Better oversight of MainePERS investments
Testimony for LD 99 came from Mainers at both ends of the age spectrum, with students and seniors alike noting that state employees should not be made complicit in funding climate upheaval through their retirement system. As Mary Dunn of Whitefield, a retired teacher, wrote in testimony, “we cannot say that as a profession, we are stewards of the youth while continuing to support the industry that is causing so much harm to our planet.”
Nor should pensions of state employees be threatened by underperforming fossil fuel stocks. Last year MainePERS lost $27.8 million of the $30 million it invested through a private equity fund in a troubled Virgin Islands oil refinery. And that was not an isolated loss. In the six years preceding the pandemic, the fund lost $1 billion on fossil fuel investments over a period when the S&P 500 gained 148 percent.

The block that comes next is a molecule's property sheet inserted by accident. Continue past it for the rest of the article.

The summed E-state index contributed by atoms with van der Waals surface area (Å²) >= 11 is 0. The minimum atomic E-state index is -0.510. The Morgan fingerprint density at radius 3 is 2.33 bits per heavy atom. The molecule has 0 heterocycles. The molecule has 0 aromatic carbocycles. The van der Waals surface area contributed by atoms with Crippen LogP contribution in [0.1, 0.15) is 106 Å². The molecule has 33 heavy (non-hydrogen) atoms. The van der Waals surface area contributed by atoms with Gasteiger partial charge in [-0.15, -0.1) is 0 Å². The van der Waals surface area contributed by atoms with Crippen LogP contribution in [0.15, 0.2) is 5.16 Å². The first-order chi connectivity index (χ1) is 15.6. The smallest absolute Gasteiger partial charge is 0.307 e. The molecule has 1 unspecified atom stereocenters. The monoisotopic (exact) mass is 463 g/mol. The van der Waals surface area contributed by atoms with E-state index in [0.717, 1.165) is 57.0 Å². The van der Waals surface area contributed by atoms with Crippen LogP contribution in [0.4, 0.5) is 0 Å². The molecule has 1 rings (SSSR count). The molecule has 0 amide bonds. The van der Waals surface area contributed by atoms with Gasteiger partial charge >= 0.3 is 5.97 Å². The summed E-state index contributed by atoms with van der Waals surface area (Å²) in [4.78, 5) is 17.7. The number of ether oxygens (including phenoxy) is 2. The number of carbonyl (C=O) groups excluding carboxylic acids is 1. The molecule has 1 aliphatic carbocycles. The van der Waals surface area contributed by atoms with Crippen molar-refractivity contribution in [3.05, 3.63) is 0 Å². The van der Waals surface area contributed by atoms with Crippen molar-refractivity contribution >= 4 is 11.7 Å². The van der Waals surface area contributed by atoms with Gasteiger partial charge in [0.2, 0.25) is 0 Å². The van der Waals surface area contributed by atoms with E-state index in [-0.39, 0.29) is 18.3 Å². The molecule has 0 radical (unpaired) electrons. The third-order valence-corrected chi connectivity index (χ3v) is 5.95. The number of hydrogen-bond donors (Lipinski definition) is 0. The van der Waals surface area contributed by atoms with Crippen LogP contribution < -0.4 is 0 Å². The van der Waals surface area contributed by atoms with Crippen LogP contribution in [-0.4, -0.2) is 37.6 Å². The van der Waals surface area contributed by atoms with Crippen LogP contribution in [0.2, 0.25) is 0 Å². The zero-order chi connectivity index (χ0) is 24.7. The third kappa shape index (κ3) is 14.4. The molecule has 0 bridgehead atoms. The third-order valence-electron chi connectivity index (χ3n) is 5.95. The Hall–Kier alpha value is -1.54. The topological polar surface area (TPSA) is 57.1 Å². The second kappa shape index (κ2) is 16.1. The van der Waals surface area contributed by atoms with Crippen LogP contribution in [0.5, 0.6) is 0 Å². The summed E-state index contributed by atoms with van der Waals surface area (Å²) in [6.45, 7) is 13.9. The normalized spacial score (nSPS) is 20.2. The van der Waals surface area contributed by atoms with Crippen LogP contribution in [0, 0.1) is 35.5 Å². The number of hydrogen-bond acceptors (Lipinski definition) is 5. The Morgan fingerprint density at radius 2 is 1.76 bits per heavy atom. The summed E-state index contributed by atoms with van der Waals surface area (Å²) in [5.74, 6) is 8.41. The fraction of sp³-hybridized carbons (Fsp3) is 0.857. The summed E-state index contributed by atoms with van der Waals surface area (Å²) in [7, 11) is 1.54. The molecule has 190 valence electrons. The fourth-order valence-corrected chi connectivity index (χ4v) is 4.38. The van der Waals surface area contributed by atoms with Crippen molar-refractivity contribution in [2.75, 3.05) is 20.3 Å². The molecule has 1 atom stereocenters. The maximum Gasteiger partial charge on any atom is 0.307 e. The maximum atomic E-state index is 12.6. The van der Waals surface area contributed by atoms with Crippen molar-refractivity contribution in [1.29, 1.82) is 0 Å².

MainePERS should go beyond its legal mandate to divest from fossil fuel funds; it should reinvest a portion of those funds in Maine through the newly created Clean Energy and Sustainability Accelerator (known in other states as a “Green Bank”). A collaboration between MainePERS and the Accelerator could yield dependable financial returns for the retirement fund while offering tangible benefits for Maine residents through energy-efficiency loans that make their homes cheaper, and cleaner to heat and cool.
Maine has a unique opportunity, not just to lead the nation in turning from fossil fuels, but to pioneer ways to actively nourish a more regenerative and just economy.
Just the opening act
Young activists have no intention of letting Maine miss this opportunity. “My generation and those younger are going to pay for everything that our leaders don’t do to mitigate the climate crisis,” O’Neil said.